He said people with COVID should isolate at home for five days and consider seeing a doctor if needed. “If you’re kind of in the upper end of age or you’ve got underlying comorbidities, get treated. We've got three different FDA-approved, really effective treatments for COVID that will help keep you from getting sick enough to be hospitalized.” 

Curry emphasized that the medications only work if you get them at the beginning of the infection – so if you’re in a higher risk group, don’t wait.

And if you haven’t been vaccinated, now’s the time, Sweat said. People who have been vaccinated and want to strengthen their protection against COVID will be able to get new booster shots by the end of next month.

Sweat has a lot of experience in tracking COVID. Since the early days of the pandemic, he’s been analyzing data to help hospital leaders, government officials and the public understand what to expect. Sweat is a former research scientist with the Centers for Disease Control and Prevention and a current professor in MUSC’s College of Medicine. He’s also an adjunct professor at the Johns Hopkins Bloomberg School of Medicine.

Curry has plenty of experience with COVID, too. He was on the front lines of the pandemic, treating patients as he and his colleagues around the world figured out how to best handle the evolving situation.

Flu Season

But COVID isn’t Curry’s only concern these days. The assistant professor in the College of Medicine was blunt when describing the risk of a rough flu season. “It's going to be early and it’s going be brutal. It won’t result in vast casualties or deaths, but it’ll be highly unpleasant in early Fall 2023.”

There are a couple of reasons for that prediction. “People spent a couple years masked up and not getting flu because of that simple public health prevention. That’s gone,” Curry said. “People are coming into our clinics hacking and coughing with no mask on.”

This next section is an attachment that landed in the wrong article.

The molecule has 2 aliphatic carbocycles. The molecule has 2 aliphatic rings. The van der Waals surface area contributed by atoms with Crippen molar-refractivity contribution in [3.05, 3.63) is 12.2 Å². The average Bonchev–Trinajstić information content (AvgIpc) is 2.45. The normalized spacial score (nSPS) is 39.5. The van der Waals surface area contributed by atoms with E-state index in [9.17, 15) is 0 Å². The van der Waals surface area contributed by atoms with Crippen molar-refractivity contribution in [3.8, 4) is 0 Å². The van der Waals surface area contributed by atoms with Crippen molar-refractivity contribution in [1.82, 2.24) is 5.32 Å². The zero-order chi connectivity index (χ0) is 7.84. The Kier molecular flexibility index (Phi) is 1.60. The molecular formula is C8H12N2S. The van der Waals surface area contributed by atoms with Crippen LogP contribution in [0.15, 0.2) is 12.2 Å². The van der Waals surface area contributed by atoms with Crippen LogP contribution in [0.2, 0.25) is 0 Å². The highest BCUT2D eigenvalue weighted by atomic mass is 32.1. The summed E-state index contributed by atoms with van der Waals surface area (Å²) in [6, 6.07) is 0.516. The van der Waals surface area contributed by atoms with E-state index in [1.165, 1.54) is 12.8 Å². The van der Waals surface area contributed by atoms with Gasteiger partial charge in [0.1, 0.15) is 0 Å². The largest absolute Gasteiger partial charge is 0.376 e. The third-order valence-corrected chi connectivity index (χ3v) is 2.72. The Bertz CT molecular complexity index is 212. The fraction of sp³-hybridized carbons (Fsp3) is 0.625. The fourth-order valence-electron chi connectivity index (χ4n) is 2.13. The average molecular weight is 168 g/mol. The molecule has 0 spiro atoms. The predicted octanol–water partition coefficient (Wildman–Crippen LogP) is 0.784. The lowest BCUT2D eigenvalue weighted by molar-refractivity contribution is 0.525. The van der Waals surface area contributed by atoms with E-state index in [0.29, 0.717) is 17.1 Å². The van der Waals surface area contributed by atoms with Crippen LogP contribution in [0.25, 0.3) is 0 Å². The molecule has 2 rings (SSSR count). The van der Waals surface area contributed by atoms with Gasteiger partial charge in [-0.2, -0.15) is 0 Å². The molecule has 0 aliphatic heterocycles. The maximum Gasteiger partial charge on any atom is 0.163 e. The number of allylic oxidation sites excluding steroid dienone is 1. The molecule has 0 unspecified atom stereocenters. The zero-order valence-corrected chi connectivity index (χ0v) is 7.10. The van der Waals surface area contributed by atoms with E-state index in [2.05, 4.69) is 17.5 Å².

The other reason he thinks the flu season will be bad: “The Southern Hemisphere is having a riotously bad flu season. And usually what happens there ends up in the Northern Hemisphere the next flu season.”

Dr. Scott Curry 
Dr. Scott Curry

So instead of waiting until later in the year to get a flu shot, Curry encouraged people to get one as soon as possible. “It’s very hard to find them right this minute, but they should be getting on trucks in about two weeks. And MUSC’s supply is expected for the end of August. We’re really pushing that as soon as you can get it, please get it.”

There are more flu vaccine options than there were in the past. “Some of them are not even egg based, so you don’t have the ‘I can’t have a flu shot because I have an allergy’ excuse any longer. People need to really examine why are they not taking something that could prevent an illness that lands most people in bed for at least three to four days,” Curry said.

“Getting a vaccine can keep you from getting the flu, or if you do get it, the shot makes you a day less sick on an average. There are no compelling reasons not to get vaccinated for either the flu or COVID.”